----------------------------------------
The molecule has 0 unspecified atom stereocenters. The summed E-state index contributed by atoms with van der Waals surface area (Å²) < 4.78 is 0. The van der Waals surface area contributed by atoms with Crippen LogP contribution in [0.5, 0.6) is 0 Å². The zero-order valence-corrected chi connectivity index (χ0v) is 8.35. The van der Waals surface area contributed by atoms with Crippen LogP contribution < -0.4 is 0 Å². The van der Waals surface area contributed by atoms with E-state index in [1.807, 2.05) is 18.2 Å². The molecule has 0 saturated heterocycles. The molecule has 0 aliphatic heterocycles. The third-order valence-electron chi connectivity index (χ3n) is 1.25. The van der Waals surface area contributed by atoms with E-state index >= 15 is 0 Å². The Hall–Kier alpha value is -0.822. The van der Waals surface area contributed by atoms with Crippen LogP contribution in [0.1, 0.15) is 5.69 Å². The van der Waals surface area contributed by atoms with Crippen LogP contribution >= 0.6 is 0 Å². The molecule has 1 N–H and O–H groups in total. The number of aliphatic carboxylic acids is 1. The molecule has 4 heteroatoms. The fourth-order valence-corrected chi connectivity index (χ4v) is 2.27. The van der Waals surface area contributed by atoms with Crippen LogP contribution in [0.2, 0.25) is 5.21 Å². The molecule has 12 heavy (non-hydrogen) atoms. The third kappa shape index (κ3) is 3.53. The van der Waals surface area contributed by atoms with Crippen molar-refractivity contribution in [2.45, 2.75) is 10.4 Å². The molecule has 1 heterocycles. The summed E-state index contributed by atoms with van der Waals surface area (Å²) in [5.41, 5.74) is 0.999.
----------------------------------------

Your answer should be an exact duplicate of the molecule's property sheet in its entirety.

The molecule has 0 unspecified atom stereocenters. The summed E-state index contributed by atoms with van der Waals surface area (Å²) < 4.78 is 0. The van der Waals surface area contributed by atoms with Crippen LogP contribution in [0.5, 0.6) is 0 Å². The zero-order valence-corrected chi connectivity index (χ0v) is 8.35. The van der Waals surface area contributed by atoms with Crippen LogP contribution < -0.4 is 0 Å². The van der Waals surface area contributed by atoms with E-state index in [1.807, 2.05) is 18.2 Å². The molecule has 0 saturated heterocycles. The molecule has 0 aliphatic heterocycles. The third-order valence-electron chi connectivity index (χ3n) is 1.25. The van der Waals surface area contributed by atoms with E-state index >= 15 is 0 Å². The Hall–Kier alpha value is -0.822. The van der Waals surface area contributed by atoms with Crippen LogP contribution in [0.1, 0.15) is 5.69 Å². The van der Waals surface area contributed by atoms with Crippen LogP contribution >= 0.6 is 0 Å². The molecule has 1 N–H and O–H groups in total. The number of aliphatic carboxylic acids is 1. The molecule has 4 heteroatoms. The fourth-order valence-corrected chi connectivity index (χ4v) is 2.27. The van der Waals surface area contributed by atoms with Crippen LogP contribution in [0.2, 0.25) is 5.21 Å². The molecule has 12 heavy (non-hydrogen) atoms. The third kappa shape index (κ3) is 3.53. The van der Waals surface area contributed by atoms with Crippen molar-refractivity contribution in [2.45, 2.75) is 10.4 Å². The molecule has 1 heterocycles. The summed E-state index contributed by atoms with van der Waals surface area (Å²) in [5.41, 5.74) is 0.999.